as the "WAC Archives." Before the WAC Center and School was
deactivated in December 1976, the WAC Center commander transferred the
"WAC Archives" to the curator of the Women's Army Corps Museum. In
1977, the newly constructed WAC Museum building was
- opened at Fort McClellan and these files were placed in the research room
where they are available for use by serious researchers. The collection
occupies approximately eight steel file cabinets and is called the WAC
Historical Reference Collection. In this volume, the collection is cited as
History Collection, WAC Museum. The WAC Museum also maintains a collection
of WAC photographs, clippings, films, scrapbooks, periodicals, regulations,
books, and audio-visual items that may also be consulted with the curator's
- In 1978, the last DWAC transferred custody of her convenience or reference
files to the author at the Army Center of Military History. In this volume,
these files are cited as ODWAC Reference File, CMH, with a folder title.
- Unpublished Monographs
- A number of unpublished monographs in the Army Center of Military History
helped in the preparation of early chapters of the volume. Those covering
World War II included "The History of Military Training, WAAC/WAC
Training in the Army Service Forces" by Maj. Lavinia L. Reed, 1945;
"The WAC Program in the Army Forces" by Lt. Col. Betty Bandel,
1946; and "The WAC in the Army Ground Forces, World War II" by Lt.
Col. Geraldine P. May, 1947. The last named contained numerous appendixes
including an interesting and candid daily journal kept by the WAC plans
officer, Lt. Col. Anna W. Wilson, between August and November 1945.
Information on utilization and location of WAC personnel during the Korean
War was found in "Personnel Policies in the Korean Conflict" by
Maj. Elva Stillwaugh, 1953. "The History of Army Service School
Training in the Quartermaster Corps (1945-1953)" by Thomas A. Johnson
contained information on WAC specialists training during the period when the
WAC Training Center was co-located with the Quartermaster Training Center at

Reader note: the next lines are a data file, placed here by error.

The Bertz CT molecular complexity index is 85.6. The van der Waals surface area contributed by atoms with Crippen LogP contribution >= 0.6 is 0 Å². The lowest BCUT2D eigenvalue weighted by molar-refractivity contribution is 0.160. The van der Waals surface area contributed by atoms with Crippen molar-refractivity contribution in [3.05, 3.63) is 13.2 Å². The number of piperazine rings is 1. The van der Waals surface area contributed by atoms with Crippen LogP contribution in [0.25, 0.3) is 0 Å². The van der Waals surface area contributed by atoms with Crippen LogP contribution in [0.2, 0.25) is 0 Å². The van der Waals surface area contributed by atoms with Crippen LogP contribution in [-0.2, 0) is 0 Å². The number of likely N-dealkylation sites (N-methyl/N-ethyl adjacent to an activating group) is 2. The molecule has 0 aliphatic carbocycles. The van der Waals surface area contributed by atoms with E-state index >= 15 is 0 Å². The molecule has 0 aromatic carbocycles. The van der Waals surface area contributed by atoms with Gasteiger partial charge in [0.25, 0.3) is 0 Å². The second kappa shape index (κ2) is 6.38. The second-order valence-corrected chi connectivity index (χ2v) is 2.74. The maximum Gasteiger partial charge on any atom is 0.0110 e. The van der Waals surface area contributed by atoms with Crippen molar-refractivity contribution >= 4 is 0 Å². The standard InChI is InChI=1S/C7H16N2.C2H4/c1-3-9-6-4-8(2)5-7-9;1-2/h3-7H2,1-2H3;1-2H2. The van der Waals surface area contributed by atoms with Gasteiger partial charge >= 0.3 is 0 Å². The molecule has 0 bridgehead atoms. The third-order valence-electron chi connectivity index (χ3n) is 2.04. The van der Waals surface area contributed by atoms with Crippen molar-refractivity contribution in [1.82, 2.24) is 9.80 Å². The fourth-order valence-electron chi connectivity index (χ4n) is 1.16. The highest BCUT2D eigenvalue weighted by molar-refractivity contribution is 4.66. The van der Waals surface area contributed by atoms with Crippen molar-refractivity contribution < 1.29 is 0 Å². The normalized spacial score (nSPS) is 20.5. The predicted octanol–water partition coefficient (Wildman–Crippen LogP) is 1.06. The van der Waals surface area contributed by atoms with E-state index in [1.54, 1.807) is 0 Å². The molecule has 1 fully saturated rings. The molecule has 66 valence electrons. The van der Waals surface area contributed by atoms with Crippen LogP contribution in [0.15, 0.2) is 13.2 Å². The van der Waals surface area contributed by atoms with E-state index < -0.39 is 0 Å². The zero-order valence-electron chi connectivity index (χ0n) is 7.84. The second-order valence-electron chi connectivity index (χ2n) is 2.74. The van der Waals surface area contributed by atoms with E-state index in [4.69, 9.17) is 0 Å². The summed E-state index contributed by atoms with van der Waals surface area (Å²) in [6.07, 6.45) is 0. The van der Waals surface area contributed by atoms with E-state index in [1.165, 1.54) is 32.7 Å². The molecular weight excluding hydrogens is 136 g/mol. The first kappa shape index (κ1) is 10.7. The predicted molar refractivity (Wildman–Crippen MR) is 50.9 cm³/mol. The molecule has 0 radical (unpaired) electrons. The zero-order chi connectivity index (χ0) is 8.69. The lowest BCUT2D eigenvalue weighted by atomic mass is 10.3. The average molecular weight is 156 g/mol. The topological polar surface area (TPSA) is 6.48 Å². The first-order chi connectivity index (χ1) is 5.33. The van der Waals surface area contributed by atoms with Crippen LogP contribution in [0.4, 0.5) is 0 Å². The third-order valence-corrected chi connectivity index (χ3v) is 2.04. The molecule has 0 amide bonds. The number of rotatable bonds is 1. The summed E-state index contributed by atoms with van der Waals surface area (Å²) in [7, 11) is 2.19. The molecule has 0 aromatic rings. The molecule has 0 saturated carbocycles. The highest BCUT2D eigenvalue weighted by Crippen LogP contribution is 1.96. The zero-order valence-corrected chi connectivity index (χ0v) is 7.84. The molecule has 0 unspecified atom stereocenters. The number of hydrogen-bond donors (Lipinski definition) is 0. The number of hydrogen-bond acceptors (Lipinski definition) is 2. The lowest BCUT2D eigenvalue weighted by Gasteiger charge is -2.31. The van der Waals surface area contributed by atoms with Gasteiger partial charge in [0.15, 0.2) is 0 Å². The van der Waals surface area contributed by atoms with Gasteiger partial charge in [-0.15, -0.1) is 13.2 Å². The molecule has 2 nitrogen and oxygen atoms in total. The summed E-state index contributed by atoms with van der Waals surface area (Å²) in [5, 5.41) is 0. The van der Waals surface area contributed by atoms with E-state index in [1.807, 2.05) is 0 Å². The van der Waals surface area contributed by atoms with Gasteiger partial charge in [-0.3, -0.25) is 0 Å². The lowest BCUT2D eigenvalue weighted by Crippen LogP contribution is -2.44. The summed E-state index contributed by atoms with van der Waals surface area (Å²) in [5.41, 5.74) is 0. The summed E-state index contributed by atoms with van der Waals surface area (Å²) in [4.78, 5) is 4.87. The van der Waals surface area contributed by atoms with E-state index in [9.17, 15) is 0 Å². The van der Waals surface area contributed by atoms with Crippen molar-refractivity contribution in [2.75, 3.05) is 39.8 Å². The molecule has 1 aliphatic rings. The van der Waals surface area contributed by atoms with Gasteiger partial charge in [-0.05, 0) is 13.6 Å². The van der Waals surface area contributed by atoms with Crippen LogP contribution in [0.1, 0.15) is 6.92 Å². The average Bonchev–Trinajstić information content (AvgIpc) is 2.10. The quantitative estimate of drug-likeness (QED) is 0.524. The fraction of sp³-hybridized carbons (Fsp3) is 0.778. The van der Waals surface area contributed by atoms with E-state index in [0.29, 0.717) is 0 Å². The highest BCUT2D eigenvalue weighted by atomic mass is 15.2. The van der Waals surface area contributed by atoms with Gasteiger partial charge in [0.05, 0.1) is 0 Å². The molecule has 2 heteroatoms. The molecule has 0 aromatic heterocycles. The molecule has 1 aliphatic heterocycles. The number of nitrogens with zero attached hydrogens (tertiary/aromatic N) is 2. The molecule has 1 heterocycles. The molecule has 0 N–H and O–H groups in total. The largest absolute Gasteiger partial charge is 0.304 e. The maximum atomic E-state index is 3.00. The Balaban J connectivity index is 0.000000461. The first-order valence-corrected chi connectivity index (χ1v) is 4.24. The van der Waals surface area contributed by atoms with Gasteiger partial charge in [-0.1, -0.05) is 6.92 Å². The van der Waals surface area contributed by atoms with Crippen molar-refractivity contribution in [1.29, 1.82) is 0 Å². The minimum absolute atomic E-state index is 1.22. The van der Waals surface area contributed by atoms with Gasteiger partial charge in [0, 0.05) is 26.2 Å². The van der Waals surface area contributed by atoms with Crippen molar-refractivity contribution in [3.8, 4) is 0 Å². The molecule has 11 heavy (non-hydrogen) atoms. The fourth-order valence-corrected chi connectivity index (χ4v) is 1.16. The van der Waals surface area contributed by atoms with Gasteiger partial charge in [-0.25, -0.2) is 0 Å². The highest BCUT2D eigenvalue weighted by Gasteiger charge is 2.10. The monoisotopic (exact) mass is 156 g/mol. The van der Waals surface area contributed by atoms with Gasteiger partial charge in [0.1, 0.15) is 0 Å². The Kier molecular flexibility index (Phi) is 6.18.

Fort Lee, Virginia.
- The Doctrine and Literature Division of the WAC School produced a number
of studies between 1955-1965 that are retained in the WAC Historical
Reference Collection. Among these are the "Feasibility of Establishing
an NCO Academy for WAC Personnel" (1956), "WAC Necrology
1941-1963," "WAC Decorations and Awards" (1963),
"Comparative Attrition Rates WAC OCS 1942-1962" (1964),
"Statistical Analysis of the College Junior Program 1956-1965"
(1965), "Women in the Military Services of Countries Other than the
United States" (1963), "WAAC/WAC Staff Conferences" (1963),
and "Summary of Information on Negro Women Who Have Served or Are
Serving in the Women's Army Corps 1942-1963 with Particular Reference to WAC
Officers" (1963). Most of these studies were written or inspired by Lt.
- Charlotte Lane, who headed the Doctrine and Literature Division between
1961 and 1965.
- Historical Reports
- The internal reports of historical activities prepared by commanders and
chiefs of staff divisions at the WAC Center and WAC School provide a
valuable source of information on WAC training activities. These reports
were furnished monthly or quarterly to the WAC Center historian who prepared
the semiannual, annual, or biennial summary of major events and problems for
the command. Most of these annual reports are in the Reference Branch, CMH.
A complete set of the reports (1948-1978) and the feeder reports prepared by
the commanders and division chiefs are preserved in the WAC Historical
Reference Collection of the WAC Museum.
- Histories of WAC detachments in the field, prepared by the unit commander,
were included in the summary of major activities of their next higher
command, usually the commander of special troops or the headquarters
commandant. Historical reports submitted by the latter were consolidated and
included in the summary of major events and problems submitted by the post
commander through channels to Department of the Army.
- The DWAC submitted her annual historical report to the G-1
(Personnel)/DCSPER, who then included it as a separate chapter in his
overall summary of major events and problems.
- WAC Conference Reports, Memos, Newsletters
- Colonel Hobby initiated the annual WAC staff advisers conference.
Beginning in 1950, lack of travel funds frequently prevented the DWAC from
convening her staff advisers that frequently. The director's staff prepared
a report of each conference. During the early years, the report was a
verbatim record of the talks and discussions. After 1950, the report
included an agenda for each day and copies of talks and reports made during
the conference. To ensure a timely flow of information to the staff
advisers, in December 1958, Colonel Milligan began sending them a monthly
memorandum containing news and reminders of Army and WAC plans and policies.
Subsequent directors continued sending the memorandums until January 1970.